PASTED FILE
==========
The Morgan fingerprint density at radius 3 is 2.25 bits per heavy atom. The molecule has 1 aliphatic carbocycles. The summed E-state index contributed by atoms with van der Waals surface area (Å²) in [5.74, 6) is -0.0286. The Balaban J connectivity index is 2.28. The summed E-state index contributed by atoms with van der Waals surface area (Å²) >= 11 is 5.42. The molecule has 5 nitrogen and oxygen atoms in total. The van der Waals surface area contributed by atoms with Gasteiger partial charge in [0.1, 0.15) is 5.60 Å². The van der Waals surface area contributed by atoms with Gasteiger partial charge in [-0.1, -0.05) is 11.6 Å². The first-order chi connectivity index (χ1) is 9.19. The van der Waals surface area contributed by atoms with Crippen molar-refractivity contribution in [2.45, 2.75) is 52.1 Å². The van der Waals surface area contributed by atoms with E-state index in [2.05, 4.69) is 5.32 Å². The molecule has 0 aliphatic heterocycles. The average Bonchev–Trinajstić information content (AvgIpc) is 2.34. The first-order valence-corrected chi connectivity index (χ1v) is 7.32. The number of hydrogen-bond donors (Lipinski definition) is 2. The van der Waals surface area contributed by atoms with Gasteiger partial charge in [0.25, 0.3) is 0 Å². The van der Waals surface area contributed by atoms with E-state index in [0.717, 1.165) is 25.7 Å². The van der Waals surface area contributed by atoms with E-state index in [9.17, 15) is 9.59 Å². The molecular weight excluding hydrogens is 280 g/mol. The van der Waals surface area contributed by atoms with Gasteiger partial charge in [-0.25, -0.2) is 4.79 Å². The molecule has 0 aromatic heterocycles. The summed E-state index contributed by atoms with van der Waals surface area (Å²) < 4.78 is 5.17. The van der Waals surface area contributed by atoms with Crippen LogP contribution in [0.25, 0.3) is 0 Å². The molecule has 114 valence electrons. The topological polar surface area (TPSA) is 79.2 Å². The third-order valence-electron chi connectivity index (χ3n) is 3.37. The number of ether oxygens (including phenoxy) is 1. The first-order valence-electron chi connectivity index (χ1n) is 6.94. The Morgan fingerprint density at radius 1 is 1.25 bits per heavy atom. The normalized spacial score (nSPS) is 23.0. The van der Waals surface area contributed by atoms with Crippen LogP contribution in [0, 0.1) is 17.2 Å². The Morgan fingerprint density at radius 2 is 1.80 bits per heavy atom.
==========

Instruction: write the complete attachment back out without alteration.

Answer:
The Morgan fingerprint density at radius 3 is 2.25 bits per heavy atom. The molecule has 1 aliphatic carbocycles. The summed E-state index contributed by atoms with van der Waals surface area (Å²) in [5.74, 6) is -0.0286. The Balaban J connectivity index is 2.28. The summed E-state index contributed by atoms with van der Waals surface area (Å²) >= 11 is 5.42. The molecule has 5 nitrogen and oxygen atoms in total. The van der Waals surface area contributed by atoms with Gasteiger partial charge in [0.1, 0.15) is 5.60 Å². The van der Waals surface area contributed by atoms with Gasteiger partial charge in [-0.1, -0.05) is 11.6 Å². The first-order chi connectivity index (χ1) is 9.19. The van der Waals surface area contributed by atoms with Crippen molar-refractivity contribution in [2.45, 2.75) is 52.1 Å². The van der Waals surface area contributed by atoms with E-state index in [2.05, 4.69) is 5.32 Å². The molecule has 0 aliphatic heterocycles. The average Bonchev–Trinajstić information content (AvgIpc) is 2.34. The first-order valence-corrected chi connectivity index (χ1v) is 7.32. The number of hydrogen-bond donors (Lipinski definition) is 2. The van der Waals surface area contributed by atoms with Gasteiger partial charge in [0.25, 0.3) is 0 Å². The van der Waals surface area contributed by atoms with E-state index in [0.717, 1.165) is 25.7 Å². The van der Waals surface area contributed by atoms with E-state index in [9.17, 15) is 9.59 Å². The molecular weight excluding hydrogens is 280 g/mol. The van der Waals surface area contributed by atoms with Gasteiger partial charge in [-0.25, -0.2) is 4.79 Å². The molecule has 0 aromatic heterocycles. The summed E-state index contributed by atoms with van der Waals surface area (Å²) < 4.78 is 5.17. The van der Waals surface area contributed by atoms with Crippen LogP contribution in [0.25, 0.3) is 0 Å². The molecule has 114 valence electrons. The topological polar surface area (TPSA) is 79.2 Å². The third-order valence-electron chi connectivity index (χ3n) is 3.37. The number of ether oxygens (including phenoxy) is 1. The first-order valence-electron chi connectivity index (χ1n) is 6.94. The Morgan fingerprint density at radius 1 is 1.25 bits per heavy atom. The normalized spacial score (nSPS) is 23.0. The van der Waals surface area contributed by atoms with Crippen LogP contribution in [0, 0.1) is 17.2 Å². The Morgan fingerprint density at radius 2 is 1.80 bits per heavy atom.